Avoiding the merger control blues
Effective handling of antitrust issues can help businesses bolster their negotiating position—whichever side of the deal they're on.
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Some jurisdictions have created triggering events that may cover situations in which an acquirer is not seeking control
Delays or derailment of a deal by merger control considerations can significantly impact the commercial returns for both parties. But there are a number of steps that businesses can take to mitigate the risk.
Avoid unnecessary 'triggering events'
In the majority of jurisdictions, a filing is triggered only if there is a 'change in control', meaning that a party acquires de jure or de facto joint or sole control over the target. Typically, the acquirer obtains sole control if it alone can decide on strategic matters, such as the budget, business plan, major investments and appointment/removal of senior management. The acquirer would obtain joint control if it can block such decisions ('veto rights').
There would be no change in control if the acquirer obtains a non-controlling minority stake in the target company or if the transaction results in 'shifting alliances', where each strategic decision is approved by a different combination of shareholders.
Some jurisdictions, however, have chosen to create additional 'triggering events' that may cover situations in which an acquirer is not seeking control. For example, the acquisition of a certain percentage of shares or votes in a company constitutes a notifiable transaction in a number of jurisdictions, such as Austria, Germany and Brazil.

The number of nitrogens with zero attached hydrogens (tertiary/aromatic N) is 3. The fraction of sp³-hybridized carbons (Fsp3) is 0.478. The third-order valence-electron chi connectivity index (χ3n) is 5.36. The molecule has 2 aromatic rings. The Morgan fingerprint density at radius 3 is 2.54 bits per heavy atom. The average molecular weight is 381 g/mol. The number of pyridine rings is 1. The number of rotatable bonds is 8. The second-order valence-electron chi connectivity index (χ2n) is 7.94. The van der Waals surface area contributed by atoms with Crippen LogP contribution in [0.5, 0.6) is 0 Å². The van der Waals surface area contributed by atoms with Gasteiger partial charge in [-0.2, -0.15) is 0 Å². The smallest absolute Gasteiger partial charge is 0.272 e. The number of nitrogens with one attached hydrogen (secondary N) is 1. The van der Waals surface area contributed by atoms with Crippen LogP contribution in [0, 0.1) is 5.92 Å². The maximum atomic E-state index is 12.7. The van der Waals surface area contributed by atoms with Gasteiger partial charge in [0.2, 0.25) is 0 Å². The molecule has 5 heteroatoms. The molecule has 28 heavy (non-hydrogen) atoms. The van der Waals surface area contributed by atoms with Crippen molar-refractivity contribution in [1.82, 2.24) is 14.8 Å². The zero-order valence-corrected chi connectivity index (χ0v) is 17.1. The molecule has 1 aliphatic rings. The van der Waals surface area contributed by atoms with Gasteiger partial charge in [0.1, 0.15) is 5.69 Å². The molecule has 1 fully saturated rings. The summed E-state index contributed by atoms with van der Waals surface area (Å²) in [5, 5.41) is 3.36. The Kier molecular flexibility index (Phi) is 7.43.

In a minority of jurisdictions, a transaction constitutes a notifiable transaction where the acquirer obtains some form of 'material influence', but less than control. In Germany, for instance, the acquisition of the 'ability to exercise competitively significant influence' constitutes a notifiable transaction. This provision is triggered when the acquisition of less than a 25 per cent stake is accompanied by so-called 'plus factors', such as information rights, the right to appoint board members or certain blocking rights. Although not very commonly used, this provision is relevant where the investor is a strategic acquirer with stakes in competing businesses.
Delays caused by notifiable transactions can significantly impact the commercial returns for both parties. Therefore, it may be more commercially attractive to structure the deal to ensure that there is no triggering event. However, it's important to ensure that the structure and deal documentation reflects the parties' true intentions, as competition authorities will assess the economic reality of the transaction and consider whether a situation may give rise to de facto control.
The parties can carve out assets likely to be causes of concern to the authorities before launching the transaction.
Make use of a put and call option agreement
Entering into a put and call option agreement allows the parties to postpone a filing obligation up to the moment in time when the option is exercised, and where a filing obligation may no longer interfere with deal imperatives or competitive conditions may have changed.
There are two scenarios in which such a move could delay timings of aspects of the transaction that may lead to trigger events: where an acquirer is attempting to purchase multiple businesses; and where an acquirer is looking at a large business that can be carved up to be acquired in stages. In the first of these scenarios, acquirers may wish to combine two similar or complementary targets to create synergies, which can give rise to antitrust scrutiny.